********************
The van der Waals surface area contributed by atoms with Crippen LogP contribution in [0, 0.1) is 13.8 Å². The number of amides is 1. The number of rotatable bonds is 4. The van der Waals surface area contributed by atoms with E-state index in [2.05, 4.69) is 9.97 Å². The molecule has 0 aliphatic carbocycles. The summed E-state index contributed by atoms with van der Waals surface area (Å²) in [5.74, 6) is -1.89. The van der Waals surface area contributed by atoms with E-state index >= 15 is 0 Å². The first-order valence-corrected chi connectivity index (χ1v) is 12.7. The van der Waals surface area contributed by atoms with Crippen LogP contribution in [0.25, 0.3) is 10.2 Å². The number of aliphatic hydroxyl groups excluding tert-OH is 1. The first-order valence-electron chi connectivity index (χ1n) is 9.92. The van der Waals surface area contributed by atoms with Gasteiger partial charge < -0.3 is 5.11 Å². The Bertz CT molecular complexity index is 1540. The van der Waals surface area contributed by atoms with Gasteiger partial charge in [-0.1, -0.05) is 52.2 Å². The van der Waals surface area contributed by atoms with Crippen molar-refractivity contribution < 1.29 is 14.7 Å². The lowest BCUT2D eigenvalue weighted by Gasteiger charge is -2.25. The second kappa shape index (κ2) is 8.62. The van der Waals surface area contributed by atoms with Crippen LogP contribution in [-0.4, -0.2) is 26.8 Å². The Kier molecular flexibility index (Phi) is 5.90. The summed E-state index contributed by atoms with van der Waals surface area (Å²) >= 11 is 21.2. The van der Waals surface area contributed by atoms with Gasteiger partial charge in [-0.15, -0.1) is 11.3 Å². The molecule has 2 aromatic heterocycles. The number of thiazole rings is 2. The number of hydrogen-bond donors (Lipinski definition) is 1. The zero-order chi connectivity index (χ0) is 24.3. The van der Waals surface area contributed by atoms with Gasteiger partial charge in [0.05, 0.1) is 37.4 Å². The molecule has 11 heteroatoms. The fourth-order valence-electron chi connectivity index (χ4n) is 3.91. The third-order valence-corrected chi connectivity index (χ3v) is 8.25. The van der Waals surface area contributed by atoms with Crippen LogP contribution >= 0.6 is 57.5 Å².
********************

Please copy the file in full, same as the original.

The van der Waals surface area contributed by atoms with Crippen LogP contribution in [0, 0.1) is 13.8 Å². The number of amides is 1. The number of rotatable bonds is 4. The van der Waals surface area contributed by atoms with E-state index in [2.05, 4.69) is 9.97 Å². The molecule has 0 aliphatic carbocycles. The summed E-state index contributed by atoms with van der Waals surface area (Å²) in [5.74, 6) is -1.89. The van der Waals surface area contributed by atoms with E-state index >= 15 is 0 Å². The first-order valence-corrected chi connectivity index (χ1v) is 12.7. The van der Waals surface area contributed by atoms with Crippen LogP contribution in [0.25, 0.3) is 10.2 Å². The number of aliphatic hydroxyl groups excluding tert-OH is 1. The first-order valence-electron chi connectivity index (χ1n) is 9.92. The van der Waals surface area contributed by atoms with Gasteiger partial charge < -0.3 is 5.11 Å². The Bertz CT molecular complexity index is 1540. The van der Waals surface area contributed by atoms with Gasteiger partial charge in [-0.1, -0.05) is 52.2 Å². The van der Waals surface area contributed by atoms with Crippen molar-refractivity contribution < 1.29 is 14.7 Å². The lowest BCUT2D eigenvalue weighted by Gasteiger charge is -2.25. The second kappa shape index (κ2) is 8.62. The van der Waals surface area contributed by atoms with Crippen LogP contribution in [-0.4, -0.2) is 26.8 Å². The Kier molecular flexibility index (Phi) is 5.90. The summed E-state index contributed by atoms with van der Waals surface area (Å²) >= 11 is 21.2. The van der Waals surface area contributed by atoms with Gasteiger partial charge in [-0.15, -0.1) is 11.3 Å². The molecule has 2 aromatic heterocycles. The number of thiazole rings is 2. The number of hydrogen-bond donors (Lipinski definition) is 1. The zero-order chi connectivity index (χ0) is 24.3. The van der Waals surface area contributed by atoms with Gasteiger partial charge in [0.05, 0.1) is 37.4 Å². The molecule has 11 heteroatoms. The fourth-order valence-electron chi connectivity index (χ4n) is 3.91. The third-order valence-corrected chi connectivity index (χ3v) is 8.25. The van der Waals surface area contributed by atoms with Crippen LogP contribution >= 0.6 is 57.5 Å².